Since Russia launched a military operation against Ukraine, the anti-Russia crowd has put forth a narrative constructed around the self-supporting themes of irrationality on the part of Russian President Vladimir Putin, and his post-Cold War fantasies of resurrecting the former Soviet Union.
This narrative ignores the reality that, far from acting on a whim, the Russian president is working from a playbook that he initiated as far back as 2007 when he addressed the Munich security conference and warned the assembled leadership of Europe of the need for a new security framework to replace an existing unitary system currently in place, built as it was, around a trans-Atlantic alliance (NATO) led by the United States.
Moreover, far from seeking the reconstitution of the former Soviet Union, Putin is simply pursuing a post-Cold War system that protects the interests and security of the Russian people, including those who, through no fault of their own, found themselves residing outside the borders of Russia following the collapse of the Soviet Union.
In this day and age of politicised narrative shaping, which conforms to the demands of domestic political imperatives, as opposed to geopolitical reality, fact-based logic is not in vogue. For decades now, the Russian leadership has been confronting a difficult phenomenon where Western democracies, struggling to deal with serious fractures derived from their own internal weakness, produce political leadership lacking in continuity of focus and purpose when it comes to foreign and national security relations.
Because the White House is held hostage to the political constraints imposed by the reality of domestic partisan politics where the adage “It’s the economy, stupid” resonates far more than any fact-based discussion about the relevance of post-Cold War NATO, what passes for a national discussion on the important issues that comprise foreign and national security are, more often than not, reduced to pithy phrases conforming to a need to replace the complexities of a balanced dialogue with a good-versus-evil simplicity more readily digested by an electorate where potholes and tax rates matter more than geopolitical reality. Rather than trying to explain to the American people the historical roots of Putin's concerns with an expanding NATO membership, or the impracticalities associated with any theoretical reconstitution of the former Soviet Union, the US political elite instead define Putin as an autocratic dictator (he is not) possessing grandeur dreams of a Russian-led global empire (no such dreams exist).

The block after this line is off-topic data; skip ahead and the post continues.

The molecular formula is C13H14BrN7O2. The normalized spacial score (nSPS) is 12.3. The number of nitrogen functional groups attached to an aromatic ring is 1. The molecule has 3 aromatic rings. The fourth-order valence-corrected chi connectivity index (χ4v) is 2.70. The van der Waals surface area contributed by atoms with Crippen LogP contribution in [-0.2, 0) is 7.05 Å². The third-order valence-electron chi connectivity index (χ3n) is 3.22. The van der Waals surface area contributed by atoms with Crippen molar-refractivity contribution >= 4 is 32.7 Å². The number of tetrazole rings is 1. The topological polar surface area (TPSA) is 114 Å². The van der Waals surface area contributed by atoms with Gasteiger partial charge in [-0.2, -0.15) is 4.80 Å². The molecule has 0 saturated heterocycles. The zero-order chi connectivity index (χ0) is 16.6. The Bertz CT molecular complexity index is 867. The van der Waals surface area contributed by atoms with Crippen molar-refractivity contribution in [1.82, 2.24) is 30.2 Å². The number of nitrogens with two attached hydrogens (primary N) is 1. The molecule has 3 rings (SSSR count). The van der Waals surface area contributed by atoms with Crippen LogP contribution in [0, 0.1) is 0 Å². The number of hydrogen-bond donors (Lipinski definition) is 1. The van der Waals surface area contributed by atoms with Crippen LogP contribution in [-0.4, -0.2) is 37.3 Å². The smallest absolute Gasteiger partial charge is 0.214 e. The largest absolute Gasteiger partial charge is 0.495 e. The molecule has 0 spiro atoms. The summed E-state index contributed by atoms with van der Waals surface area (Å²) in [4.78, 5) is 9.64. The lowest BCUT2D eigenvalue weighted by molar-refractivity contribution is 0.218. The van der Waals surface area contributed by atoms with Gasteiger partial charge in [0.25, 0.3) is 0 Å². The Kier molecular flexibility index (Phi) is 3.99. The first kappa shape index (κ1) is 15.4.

It is impossible to reason with a political counterpart whose policy formulations need to conform to ignorance-based narratives. Russia, confronted with the reality that neither the US nor NATO was willing to engage in a responsible discussion about the need for a European security framework that transcended the inherent instability of an expansive NATO seeking to encroach directly on Russia’s borders, took measures to change the framework in which such discussions would take place. Russia had been seeking to create a neutral buffer between it and NATO through agreements that would preclude NATO membership for Ukraine, which distanced NATO combat power from its borders by insisting NATO's military-technical capabilities be withdrawn behind NATO's boundaries as they existed in 1997. The US and NATO rejected the very premise of such a dialogue.
The Russian military action toward Ukraine must be evaluated within the context of this reality. By launching a special military operation against Ukraine, Russia is creating a new geopolitical reality that revolves around the creation of a buffer of allied Slavic states (Belarus and Ukraine) that abuts NATO in a manner like the Cold War-era frontier represented by the border separating East and West Germany. Russia has militarised this buffer, creating the conditions for the kind of standoff that existed during the Cold War. The US and NATO will have to adjust to this new reality, spending billions to resurrect a military capability that has atrophied since the collapse of the Soviet Union. Here’s the punchline – the likelihood that Europe balks against a resumption of the Cold War is high. •
Source: Global Times of 24 March 2022, with friendly permission of the author
* Scott Ritter is a former US Marine Corps intelligence officer whose service over a 20-plus-year career included tours of duty in the former Soviet Union implementing arms control agreements, serving on the staff of US Gen. Norman Schwarzkopf during the Gulf War and later as a chief weapons inspector with the UN in Iraq from 1991–98.
If you want to prevent the setting of cookies (for example, Google Analytics), you can set this up by using this browser add-on.